China Reform Monitor No. 372, April 3, 2001
American Foreign Policy Council, Washington, D.C.

Iran-Russia-China axis seeks to limit US power;
Chinese nuclear scientists visit Pakistan military

Editor: Al Santoli

March 21

Iran has expanded relations with China and Russia to limit the role of Washington in Middle Eastern affairs, reports the Cairo Al-Ahram newspaper. Iran has relied on China and North Korea to develop strategic missile capabilities to confront Israel and rebuild its power, both in conventional and nuclear arms. Iran President Khatami's recent visit to Moscow, where he signed new economic and defense agreements, represents a reaction to the United States' efforts to isolate to contain and isolate Iran. Russia is striving to restore its influence exercised before the fall of the Soviet Union, the paper adds, "particularly after Washington did not hesitate to accept Eastern Europe into NATO' If we add this to the emerging Chinese giant, we will find that global transformations in the next few years will not give unipolar powers [US] much chance to enjoy its hegemony over world resources."

March 26

China's logging trade is ravaging the forests of northern Burma, stripping bare hundreds of square miles of ancient tropical forests, the Washington Post reports. The ecological damage in Burma is indicative of the mounting appetite of the Chinese economic giant is spreading to threaten the resources of Asia and other parts of the world. The unregulated logging boom in Burma is the result of a deal between the Burmese military dictatorship, tribal warlords and China, which supplies most weapons and military materiel to the regime. Since the 1949 Communist victory, China's environment has been severely damaged. Fifty years ago, half of Yunan province [which borders Burma] was forested -- today it is less than 10 percent. In 1998 Beijing imposed a logging ban. Conservationists say environmentally beneficial policies in China have created incentives for Chinese loggers to destroy forests in other parts of Asia.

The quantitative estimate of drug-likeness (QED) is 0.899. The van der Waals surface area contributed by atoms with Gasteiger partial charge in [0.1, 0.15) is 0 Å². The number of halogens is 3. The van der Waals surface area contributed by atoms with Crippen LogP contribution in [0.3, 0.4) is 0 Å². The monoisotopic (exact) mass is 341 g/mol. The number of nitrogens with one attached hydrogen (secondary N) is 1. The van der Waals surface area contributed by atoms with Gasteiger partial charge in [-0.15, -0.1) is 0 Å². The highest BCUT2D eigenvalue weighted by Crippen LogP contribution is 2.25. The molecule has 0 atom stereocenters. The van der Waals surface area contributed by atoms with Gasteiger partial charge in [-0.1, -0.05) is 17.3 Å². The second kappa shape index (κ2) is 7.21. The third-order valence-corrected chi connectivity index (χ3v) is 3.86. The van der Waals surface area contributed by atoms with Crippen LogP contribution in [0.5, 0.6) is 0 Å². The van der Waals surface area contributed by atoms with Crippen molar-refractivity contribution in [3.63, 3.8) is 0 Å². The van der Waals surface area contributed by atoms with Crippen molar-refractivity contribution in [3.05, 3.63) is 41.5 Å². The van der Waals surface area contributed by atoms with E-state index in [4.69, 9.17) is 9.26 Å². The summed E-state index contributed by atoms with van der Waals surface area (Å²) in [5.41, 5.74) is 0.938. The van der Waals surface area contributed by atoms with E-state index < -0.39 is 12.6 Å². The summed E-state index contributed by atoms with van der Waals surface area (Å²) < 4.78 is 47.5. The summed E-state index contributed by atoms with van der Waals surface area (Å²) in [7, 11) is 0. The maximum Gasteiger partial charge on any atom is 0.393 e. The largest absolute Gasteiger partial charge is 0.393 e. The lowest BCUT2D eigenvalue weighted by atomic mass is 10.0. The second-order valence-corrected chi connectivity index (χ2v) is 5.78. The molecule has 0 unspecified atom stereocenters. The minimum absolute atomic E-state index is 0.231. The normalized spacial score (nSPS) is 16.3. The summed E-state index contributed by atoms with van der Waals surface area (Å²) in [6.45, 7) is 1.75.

March 27

Twenty-three Chinese nuclear scientists have arrived in Pakistan for week-long talks with the newly restructured Pakistan Atomic Energy Commission, armed forces Services Chiefs, and the head of Pakistan's military-run regime reports the Islamabad Pakistan Observer. Led by Liu Jibin, Minister for Science, Technology, Industry and national Defense, the Chinese delegation will take part in the formal inauguration of the Chasma Nuclear Plant, built with Chinese assistance. The delegation will also visit Wah, Kamara and other nuclear and defense installations. They will pay a special visit to the Pakistan naval dockyard in Karachi.

March 28

The National Security Advisor to Philippines President Gloria Macapagal Arroyo said that China was the biggest source of illegal drugs into the Philippines and that Chinese military officers are involved in narcotics trafficking, Reuters reports. Some 95 percent of the $5.3 billion drug trade in the Philippines is comprised of meth-amphetamines, called "ice," coming from China. Speaking to the Foreign Correspondence Association of the Philippines, Roilo Golez said, "PLA (People's Liberation Army} officers are the ones running the drug manufacturing plants in four or five coastal provinces of China." Asked what the involvement of the PLA men was, Golez said, "Manufacturing and trafficking."

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